I stand at the edge of the path and stare into the clearing.
The schoolhouse, long ago abandoned, somehow manages to retain its warmth in
the midst of the cold, forgotten landscape. Nowadays, schools resemble prisons;
sprawling gray fortresses children are forced to attend. That was not always
so, and the loss saddens me.
This red schoolhouse, like most of the others of its day,
resembles a church. Though even the churches have now grown large and
foreboding, haven’t they? We’re always striving for bigger and better.
Somewhere along the way, we traded our quaint lifestyle for 50-story high-rises
and shopping malls the size of small cities.
I look at the barren tree and recall the days of playing
Ring-Around-the-Rosie. I can almost hear the shrill giggles of my childhood
friends, as we clasped hands in a circle. Mrs. Schneider, our teacher, would
call us in after our fifteen minute recess and all our noses would be bright
red from the cold. We’d quickly settle into our seats, always happy to be
there. We all loved our school and our teacher. Learning was an adventure we
each eagerly sought.
I’ve been gone from this place for many years. I grew up and
married my childhood crush. Elliot had sat behind me from kindergarten through
fifth grade, right here in this very schoolhouse. He’d pull on my
strawberry-blonde banana curls and feign innocence when I turned to tell him to
As young adults, Elliot’s job took us far away. We settled
into our new life and raised four beautiful children. Our children grew into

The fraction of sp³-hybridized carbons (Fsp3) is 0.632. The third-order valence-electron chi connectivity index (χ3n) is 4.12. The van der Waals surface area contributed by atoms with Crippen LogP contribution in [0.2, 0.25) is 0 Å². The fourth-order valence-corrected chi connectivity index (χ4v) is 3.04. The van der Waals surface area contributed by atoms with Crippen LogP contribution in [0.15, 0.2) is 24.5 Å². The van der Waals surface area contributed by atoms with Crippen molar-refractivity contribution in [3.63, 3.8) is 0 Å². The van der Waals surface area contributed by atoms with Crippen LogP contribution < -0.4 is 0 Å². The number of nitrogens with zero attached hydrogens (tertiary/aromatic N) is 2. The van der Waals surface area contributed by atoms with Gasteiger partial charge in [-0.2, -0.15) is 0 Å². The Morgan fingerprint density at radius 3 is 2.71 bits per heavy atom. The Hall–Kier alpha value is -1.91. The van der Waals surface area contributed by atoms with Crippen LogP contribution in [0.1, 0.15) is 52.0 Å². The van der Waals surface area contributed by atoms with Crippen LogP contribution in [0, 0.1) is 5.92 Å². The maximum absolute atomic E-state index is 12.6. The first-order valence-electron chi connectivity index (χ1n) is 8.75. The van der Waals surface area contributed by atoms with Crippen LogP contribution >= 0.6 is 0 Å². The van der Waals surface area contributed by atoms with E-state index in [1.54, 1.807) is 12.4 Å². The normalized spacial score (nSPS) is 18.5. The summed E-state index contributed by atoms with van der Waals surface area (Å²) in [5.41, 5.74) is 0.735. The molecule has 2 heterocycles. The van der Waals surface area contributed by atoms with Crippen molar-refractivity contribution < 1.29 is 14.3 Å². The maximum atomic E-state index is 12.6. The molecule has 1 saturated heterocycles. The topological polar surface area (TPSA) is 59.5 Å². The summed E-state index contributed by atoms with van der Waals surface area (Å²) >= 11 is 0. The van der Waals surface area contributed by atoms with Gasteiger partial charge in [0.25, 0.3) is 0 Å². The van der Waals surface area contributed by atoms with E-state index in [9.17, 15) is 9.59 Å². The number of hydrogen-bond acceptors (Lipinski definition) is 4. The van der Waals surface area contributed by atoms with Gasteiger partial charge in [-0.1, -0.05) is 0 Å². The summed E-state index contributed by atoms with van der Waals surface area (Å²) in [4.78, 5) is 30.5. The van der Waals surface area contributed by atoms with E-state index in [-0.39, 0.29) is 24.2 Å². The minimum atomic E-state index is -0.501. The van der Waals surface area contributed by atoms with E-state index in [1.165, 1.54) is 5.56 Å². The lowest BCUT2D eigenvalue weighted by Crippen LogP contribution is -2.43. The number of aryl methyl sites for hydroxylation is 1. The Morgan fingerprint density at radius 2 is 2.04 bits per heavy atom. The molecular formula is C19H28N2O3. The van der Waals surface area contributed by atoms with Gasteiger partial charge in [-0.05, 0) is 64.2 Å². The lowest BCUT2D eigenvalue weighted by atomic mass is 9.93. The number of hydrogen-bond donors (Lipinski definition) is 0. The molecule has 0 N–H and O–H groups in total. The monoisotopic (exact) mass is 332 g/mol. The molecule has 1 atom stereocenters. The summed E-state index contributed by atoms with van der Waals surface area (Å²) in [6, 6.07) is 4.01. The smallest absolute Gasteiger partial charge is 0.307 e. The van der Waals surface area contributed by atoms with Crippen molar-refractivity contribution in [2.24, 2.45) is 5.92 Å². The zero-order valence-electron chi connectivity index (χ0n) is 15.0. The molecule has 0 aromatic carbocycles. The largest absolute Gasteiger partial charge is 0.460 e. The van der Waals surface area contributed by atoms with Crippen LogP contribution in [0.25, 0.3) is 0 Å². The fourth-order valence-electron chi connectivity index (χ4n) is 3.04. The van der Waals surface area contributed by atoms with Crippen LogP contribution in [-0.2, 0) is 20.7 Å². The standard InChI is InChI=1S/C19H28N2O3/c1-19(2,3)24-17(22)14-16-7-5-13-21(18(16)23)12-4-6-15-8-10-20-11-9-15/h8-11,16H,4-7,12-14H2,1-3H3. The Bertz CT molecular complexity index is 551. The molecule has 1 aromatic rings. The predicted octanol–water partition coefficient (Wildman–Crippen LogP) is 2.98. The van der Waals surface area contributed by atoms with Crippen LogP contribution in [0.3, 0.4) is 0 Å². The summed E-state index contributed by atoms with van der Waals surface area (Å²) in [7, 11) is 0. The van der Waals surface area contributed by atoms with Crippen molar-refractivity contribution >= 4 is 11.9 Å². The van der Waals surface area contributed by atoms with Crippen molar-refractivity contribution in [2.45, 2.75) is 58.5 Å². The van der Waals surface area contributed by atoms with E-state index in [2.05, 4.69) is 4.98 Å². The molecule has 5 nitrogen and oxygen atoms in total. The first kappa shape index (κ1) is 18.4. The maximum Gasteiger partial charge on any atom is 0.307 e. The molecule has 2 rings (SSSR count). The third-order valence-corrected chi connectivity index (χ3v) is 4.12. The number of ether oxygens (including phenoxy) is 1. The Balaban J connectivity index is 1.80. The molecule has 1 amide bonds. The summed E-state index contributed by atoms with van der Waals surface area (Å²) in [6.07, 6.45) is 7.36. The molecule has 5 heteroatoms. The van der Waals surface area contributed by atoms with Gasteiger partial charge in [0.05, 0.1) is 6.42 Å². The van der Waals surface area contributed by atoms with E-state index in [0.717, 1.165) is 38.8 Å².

wonderful adults, and soon we were blessed with fifteen healthy grandchildren.
When I look back, it all seems to have happened in the blink of an eye. Hard to
believe I now have seven great-grandchildren. And I’m a widow. I lost Elliot
three years ago. When I close my eyes, I can still feel him pulling on my
I have not returned to this place in all the decades of my
adulthood. The memories, though, remain vivid. This was a time of joyous
innocence, and I worry that this new generation of children will never know
such youthful exuberance.
My granddaughter, Barbara, touches my arm. “Are you ready to
go, Grandma?” she asks. “It’s getting awfully cold.”
I look at that little red schoolhouse and try to imagine the
scene through her eyes. She might describe it as old-fashioned, possibly even
bleak. Everything in her world has always been so much larger. She grew up in a
city of skyscrapers, and her son’s school is a huge block of concrete with
metal detectors and security guards.
This little red schoolhouse is where I learned about the
world, and where I fell in love. I don’t know how to tell her all I feel when I
Barbara senses my melancholy. She wraps her arms around my
shoulder and says, “Sad that they’re tearing it down.”
Tears sting my eyes. “Yes. Before long this will be yet
She slips a camera from her pocket and snaps a photo. That’s
what all our lives come down to in the end; just a snapshot in time.